Gee, that list sounds familiar!

libraryjournal
libraryjournal:

Penguin Lifts Library Ebook Purchase Embargo - The Digital Shift

Penguin Group today announced that it will be changing the terms on its library ebook lending program, and on Tuesday, April 2, will begin allowing libraries to purchase and lend ebook titles the day that hardcover editions are released, according to The Associated Press. Previously, Penguin had placed a six month embargo on new ebooks, requiring libraries to wait half a year before purchasing.

(gif via)

libraryjournal:

Penguin Lifts Library Ebook Purchase Embargo - The Digital Shift

Penguin Group today announced that it will be changing the terms on its library ebook lending program, and on Tuesday, April 2, will begin allowing libraries to purchase and lend ebook titles the day that hardcover editions are released, according to The Associated Press. Previously, Penguin had placed a six month embargo on new ebooks, requiring libraries to wait half a year before purchasing.

(gif via)

libraryjournal
Under the new Provincetown Public Press digital publishing imprint, a dozen or so writers and artists will learn this year how to create a digital book of their work and market it on the Internet, library officials announced Thursday.

Provincetown Public Press, a new digital book publishing operation of the public library, is offering writers and artists the ability to create and distribute a digital book on the Internet.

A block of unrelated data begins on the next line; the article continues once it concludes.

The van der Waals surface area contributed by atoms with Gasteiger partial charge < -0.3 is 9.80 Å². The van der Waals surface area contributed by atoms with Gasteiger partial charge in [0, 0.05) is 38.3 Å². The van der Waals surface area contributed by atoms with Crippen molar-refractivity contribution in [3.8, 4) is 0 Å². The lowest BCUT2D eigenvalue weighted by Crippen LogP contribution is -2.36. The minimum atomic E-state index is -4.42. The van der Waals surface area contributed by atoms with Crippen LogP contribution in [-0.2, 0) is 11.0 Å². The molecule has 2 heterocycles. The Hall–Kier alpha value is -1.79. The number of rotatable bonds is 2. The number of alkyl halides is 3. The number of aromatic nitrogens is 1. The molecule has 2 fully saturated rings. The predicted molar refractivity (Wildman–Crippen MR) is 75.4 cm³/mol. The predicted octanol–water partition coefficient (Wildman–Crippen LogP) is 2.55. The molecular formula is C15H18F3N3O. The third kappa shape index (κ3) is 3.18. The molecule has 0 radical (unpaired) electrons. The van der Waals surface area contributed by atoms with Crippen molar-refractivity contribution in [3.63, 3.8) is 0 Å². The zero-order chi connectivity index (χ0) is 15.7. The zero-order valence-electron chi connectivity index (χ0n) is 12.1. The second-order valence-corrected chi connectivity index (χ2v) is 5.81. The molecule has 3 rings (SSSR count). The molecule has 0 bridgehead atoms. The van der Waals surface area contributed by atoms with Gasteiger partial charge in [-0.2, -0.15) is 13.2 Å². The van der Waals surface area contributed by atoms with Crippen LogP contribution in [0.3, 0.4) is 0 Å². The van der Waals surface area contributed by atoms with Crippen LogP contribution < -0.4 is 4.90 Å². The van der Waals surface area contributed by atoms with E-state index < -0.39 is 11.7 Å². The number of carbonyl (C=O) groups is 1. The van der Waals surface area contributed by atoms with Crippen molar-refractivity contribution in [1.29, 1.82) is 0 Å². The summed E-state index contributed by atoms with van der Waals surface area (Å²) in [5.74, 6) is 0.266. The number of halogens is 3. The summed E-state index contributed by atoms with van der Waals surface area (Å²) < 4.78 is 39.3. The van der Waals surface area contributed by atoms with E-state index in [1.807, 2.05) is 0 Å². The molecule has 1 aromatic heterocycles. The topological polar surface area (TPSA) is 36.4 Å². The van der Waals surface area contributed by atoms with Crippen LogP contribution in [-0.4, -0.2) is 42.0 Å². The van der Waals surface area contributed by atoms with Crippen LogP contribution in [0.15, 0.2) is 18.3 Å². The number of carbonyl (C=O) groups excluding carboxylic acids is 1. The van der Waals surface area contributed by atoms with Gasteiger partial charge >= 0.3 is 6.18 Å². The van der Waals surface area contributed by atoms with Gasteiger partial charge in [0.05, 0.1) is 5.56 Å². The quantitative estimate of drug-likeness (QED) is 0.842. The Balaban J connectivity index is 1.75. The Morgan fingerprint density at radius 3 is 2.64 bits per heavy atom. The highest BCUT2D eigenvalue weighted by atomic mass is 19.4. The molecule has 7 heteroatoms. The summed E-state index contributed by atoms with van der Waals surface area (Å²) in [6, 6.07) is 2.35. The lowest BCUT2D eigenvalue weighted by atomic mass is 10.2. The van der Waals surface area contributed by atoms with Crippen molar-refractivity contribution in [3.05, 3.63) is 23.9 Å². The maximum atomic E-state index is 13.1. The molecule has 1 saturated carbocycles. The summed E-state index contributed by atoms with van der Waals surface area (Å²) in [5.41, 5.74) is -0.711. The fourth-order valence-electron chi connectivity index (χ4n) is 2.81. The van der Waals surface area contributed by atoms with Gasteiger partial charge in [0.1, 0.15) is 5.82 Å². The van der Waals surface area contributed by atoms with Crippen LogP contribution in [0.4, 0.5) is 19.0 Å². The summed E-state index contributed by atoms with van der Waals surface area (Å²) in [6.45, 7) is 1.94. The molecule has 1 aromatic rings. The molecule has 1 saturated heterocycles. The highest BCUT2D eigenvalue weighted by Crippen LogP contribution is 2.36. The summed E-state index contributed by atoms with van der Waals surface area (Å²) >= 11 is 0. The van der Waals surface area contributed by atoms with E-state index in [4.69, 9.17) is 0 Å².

This might be a first in the country, library director Cheryl Napsha said Friday. “We haven’t seen it anywhere. There are some libraries that are starting to print physical books using high-end copiers. To the best of my knowledge, no one has gone digital.”

The library is starting the press as a public service, she said. It will be funded by a $3,000 donation.
libraryjournal
What if you never had to endure the buyer’s remorse of abandoning a book and wishing you could get back the dollars you spent on a disappointing read? What if, instead, you only had to pay for the pages you actually read?

Total BooX, a publishing startup out of Tel Aviv, is attempting to give you the option. The company, set to launch later this month, offers users free access to all the ebooks in their digital warehouse (the collection currently exceeds 10,000) and charges proportionally. If you only read 10% of the book, you pay 10% of the list price.

Should EBooks Be Pay-As-You-Go? (via bookriot)

Not sure how this will work with libraries, although the company is working with several systems in the U.S. But the Personal Shelves that readers can create might be a useful RA tool for librarians and ease “discoverability” of new titles.

(via willywaldo)

libraryjournal

booksyarnink:

In addition to use habits, Pew compiled a laundry list of items patrons want from their libraries:

  • The ability to borrow books (80%).

  • More e-books (83%).

  • IPS navigation for locating books (62%).

  • Access to reference librarians (80%).

  • Redbox-style kiosks for renting books in public spaces outside the library (63%).

  • Free access to Internet-connected computers (77%).

  • An online “ask a librarian” service (73%).

  • Access to library materials via apps (63%).

  • An area to try out new devices (69%).

  • Amazon-style recommendation engines based on past checkout history (64%).

  • Free literacy programs for young children (82%).

Yet when asked whether they would be willing to give up existing resources to make room for these things — to move some books to off-site storage centers to make sense for a device-testing center, for instance — only 20% of survey participants said they were in favor. Thirty-six percent said libraries should “definitely” not move books off-site.

Which sums up the whole problem, really.

—- 

All of this makes me shake my head when I see the stories that have come out about “bookless libraries”.